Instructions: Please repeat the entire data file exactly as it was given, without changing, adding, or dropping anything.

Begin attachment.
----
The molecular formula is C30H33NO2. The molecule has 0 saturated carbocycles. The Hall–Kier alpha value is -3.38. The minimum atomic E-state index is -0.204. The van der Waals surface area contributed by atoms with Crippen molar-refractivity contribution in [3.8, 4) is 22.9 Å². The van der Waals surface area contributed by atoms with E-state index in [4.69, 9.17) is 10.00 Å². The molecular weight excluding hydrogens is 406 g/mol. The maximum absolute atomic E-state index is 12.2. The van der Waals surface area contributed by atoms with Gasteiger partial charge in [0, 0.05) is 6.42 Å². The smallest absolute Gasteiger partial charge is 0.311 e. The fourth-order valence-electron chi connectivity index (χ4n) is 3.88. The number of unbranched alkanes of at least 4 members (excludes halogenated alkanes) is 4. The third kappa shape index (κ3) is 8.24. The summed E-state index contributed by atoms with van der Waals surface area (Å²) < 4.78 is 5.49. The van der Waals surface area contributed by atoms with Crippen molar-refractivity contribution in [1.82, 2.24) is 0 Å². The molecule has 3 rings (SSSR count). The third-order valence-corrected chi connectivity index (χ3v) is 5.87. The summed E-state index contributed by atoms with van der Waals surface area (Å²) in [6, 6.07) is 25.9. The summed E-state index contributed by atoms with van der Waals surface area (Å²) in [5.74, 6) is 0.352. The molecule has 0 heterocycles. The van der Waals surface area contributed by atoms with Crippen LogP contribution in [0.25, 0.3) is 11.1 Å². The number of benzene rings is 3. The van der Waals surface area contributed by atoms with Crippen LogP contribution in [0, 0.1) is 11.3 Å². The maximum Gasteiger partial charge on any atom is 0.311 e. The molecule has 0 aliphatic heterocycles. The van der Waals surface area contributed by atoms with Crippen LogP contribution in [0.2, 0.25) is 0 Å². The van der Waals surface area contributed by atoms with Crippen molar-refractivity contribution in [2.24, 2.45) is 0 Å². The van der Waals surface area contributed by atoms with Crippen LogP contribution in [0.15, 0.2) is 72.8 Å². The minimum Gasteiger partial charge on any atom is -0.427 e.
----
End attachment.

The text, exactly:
The molecular formula is C30H33NO2. The molecule has 0 saturated carbocycles. The Hall–Kier alpha value is -3.38. The minimum atomic E-state index is -0.204. The van der Waals surface area contributed by atoms with Crippen molar-refractivity contribution in [3.8, 4) is 22.9 Å². The van der Waals surface area contributed by atoms with E-state index in [4.69, 9.17) is 10.00 Å². The molecular weight excluding hydrogens is 406 g/mol. The maximum absolute atomic E-state index is 12.2. The van der Waals surface area contributed by atoms with Gasteiger partial charge in [0, 0.05) is 6.42 Å². The smallest absolute Gasteiger partial charge is 0.311 e. The fourth-order valence-electron chi connectivity index (χ4n) is 3.88. The number of unbranched alkanes of at least 4 members (excludes halogenated alkanes) is 4. The third kappa shape index (κ3) is 8.24. The summed E-state index contributed by atoms with van der Waals surface area (Å²) < 4.78 is 5.49. The van der Waals surface area contributed by atoms with Crippen molar-refractivity contribution in [1.82, 2.24) is 0 Å². The molecule has 3 rings (SSSR count). The third-order valence-corrected chi connectivity index (χ3v) is 5.87. The summed E-state index contributed by atoms with van der Waals surface area (Å²) in [6, 6.07) is 25.9. The summed E-state index contributed by atoms with van der Waals surface area (Å²) in [5.74, 6) is 0.352. The molecule has 0 heterocycles. The van der Waals surface area contributed by atoms with Crippen LogP contribution in [0.25, 0.3) is 11.1 Å². The number of benzene rings is 3. The van der Waals surface area contributed by atoms with Crippen LogP contribution in [0, 0.1) is 11.3 Å². The maximum Gasteiger partial charge on any atom is 0.311 e. The molecule has 0 aliphatic heterocycles. The van der Waals surface area contributed by atoms with Crippen LogP contribution in [0.2, 0.25) is 0 Å². The van der Waals surface area contributed by atoms with Crippen molar-refractivity contribution in [2.24, 2.45) is 0 Å². The van der Waals surface area contributed by atoms with Crippen LogP contribution in [0.15, 0.2) is 72.8 Å². The minimum Gasteiger partial charge on any atom is -0.427 e.